All of the episodes were ported into Unity 5, which delayed the release of this episode. The game already ran smoothly for me, but for those who’ve had performance issues on their machines, this update might help on that front. The overall visuals do look nice, though some places (like the rebel base) seem somewhat more foggy than before. One character looked as though he’d spent way too much time in a tanning booth (seriously, look at this). This seemed particularly odd as that character hadn’t stood out like that in previous books. I had to replay last part of the third book for it to record the final decision, which was a small unexpected delay in starting the newest episode, but it didn’t take long so it wasn’t a big deal.
There’s still some lines that vary slightly between the subtitles and what’s spoken aloud (e.g. “Innocence, age, decay” spoken, but subtitle saying “youth, age, decay”), but not enough to drastically change the meaning of those lines. There’s differing volumes between voices, as some characters were a bit harder to hear in comparison to others. I’d turn up the volume a bit to hear the former, only to lower it again when the latter started speaking. The lip syncing issues I’d previously noticed in earlier books seem to have been resolved by this update.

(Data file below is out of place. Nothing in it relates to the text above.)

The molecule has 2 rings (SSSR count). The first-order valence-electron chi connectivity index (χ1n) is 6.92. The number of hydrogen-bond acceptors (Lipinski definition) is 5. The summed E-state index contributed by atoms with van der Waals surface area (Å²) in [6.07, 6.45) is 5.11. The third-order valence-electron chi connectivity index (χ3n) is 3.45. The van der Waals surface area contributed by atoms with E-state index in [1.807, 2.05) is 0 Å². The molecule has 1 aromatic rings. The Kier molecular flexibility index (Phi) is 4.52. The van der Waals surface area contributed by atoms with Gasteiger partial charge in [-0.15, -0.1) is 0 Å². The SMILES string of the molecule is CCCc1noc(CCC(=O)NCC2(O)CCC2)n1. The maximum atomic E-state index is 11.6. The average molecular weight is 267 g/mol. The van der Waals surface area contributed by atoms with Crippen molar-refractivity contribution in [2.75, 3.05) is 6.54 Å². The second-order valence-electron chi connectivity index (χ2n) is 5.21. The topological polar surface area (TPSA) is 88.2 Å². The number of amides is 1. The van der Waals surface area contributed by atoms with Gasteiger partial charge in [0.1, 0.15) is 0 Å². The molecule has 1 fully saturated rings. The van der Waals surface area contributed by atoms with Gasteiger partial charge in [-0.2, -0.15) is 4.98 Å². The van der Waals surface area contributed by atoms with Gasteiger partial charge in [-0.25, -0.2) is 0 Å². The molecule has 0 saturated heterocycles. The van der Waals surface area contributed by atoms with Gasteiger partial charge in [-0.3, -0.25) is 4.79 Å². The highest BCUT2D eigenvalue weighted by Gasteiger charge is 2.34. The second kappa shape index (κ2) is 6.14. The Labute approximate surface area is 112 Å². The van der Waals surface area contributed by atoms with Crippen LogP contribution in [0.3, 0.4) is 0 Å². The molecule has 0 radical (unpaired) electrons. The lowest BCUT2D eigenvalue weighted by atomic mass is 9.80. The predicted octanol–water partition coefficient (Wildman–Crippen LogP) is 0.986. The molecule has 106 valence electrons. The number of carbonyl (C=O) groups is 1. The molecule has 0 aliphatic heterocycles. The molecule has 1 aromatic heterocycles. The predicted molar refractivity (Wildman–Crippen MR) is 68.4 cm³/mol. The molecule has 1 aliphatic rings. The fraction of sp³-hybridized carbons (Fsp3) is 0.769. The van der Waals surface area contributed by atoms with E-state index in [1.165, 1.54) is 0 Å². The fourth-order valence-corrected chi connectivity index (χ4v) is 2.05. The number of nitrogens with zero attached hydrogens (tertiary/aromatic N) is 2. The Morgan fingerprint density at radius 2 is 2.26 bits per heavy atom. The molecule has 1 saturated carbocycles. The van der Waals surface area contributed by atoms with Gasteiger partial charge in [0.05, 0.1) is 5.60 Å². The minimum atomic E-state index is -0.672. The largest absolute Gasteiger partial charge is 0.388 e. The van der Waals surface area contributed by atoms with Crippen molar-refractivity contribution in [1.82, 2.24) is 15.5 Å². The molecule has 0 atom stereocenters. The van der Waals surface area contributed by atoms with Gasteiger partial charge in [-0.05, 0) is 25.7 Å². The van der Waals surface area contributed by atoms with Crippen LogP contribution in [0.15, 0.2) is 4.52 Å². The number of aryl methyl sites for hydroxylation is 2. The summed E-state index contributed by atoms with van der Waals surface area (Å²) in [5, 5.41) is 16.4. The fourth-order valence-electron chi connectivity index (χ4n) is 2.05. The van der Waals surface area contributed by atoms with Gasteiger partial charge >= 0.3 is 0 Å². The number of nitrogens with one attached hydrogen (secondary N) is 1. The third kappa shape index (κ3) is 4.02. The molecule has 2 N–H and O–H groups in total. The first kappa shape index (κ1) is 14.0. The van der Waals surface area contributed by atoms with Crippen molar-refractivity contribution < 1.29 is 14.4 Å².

The puzzles are relatively straightforward, with no loss in progress even if you fumble. There’s enough context clues to deduce a solution, but you still need to be observant. After doing it in the last book, I was a little surprised at not being able to sneak up behind a guard and knock them out during the stealth sections, but those sections were still mostly easy to get past (though watching for the door code did require really paying attention and entering it quickly before a guard came back around). One particular puzzle at the end was a clever one. Not only did it require really listening to each memory and sussing out a common theme thread among the different memories, it also imparted backstory into Saga’s life without being a huge exposition dump. It was a good integration of gameplay and story.
Short Attention Span Summary:
As the penultimate book of the series, Dreamfall Chapters – Book Four: Revelations paves the way for the climax of the story to come in the next and final book. There’s less interactive parts and more story scenes, which I didn’t mind (also understandable since more of the big choices were made in previous books). The final puzzle of the book provided background while also requiring the player to engage and listen to the exposition to arrive at the correct solutions. I look forward to seeing how everything wraps up in the final book.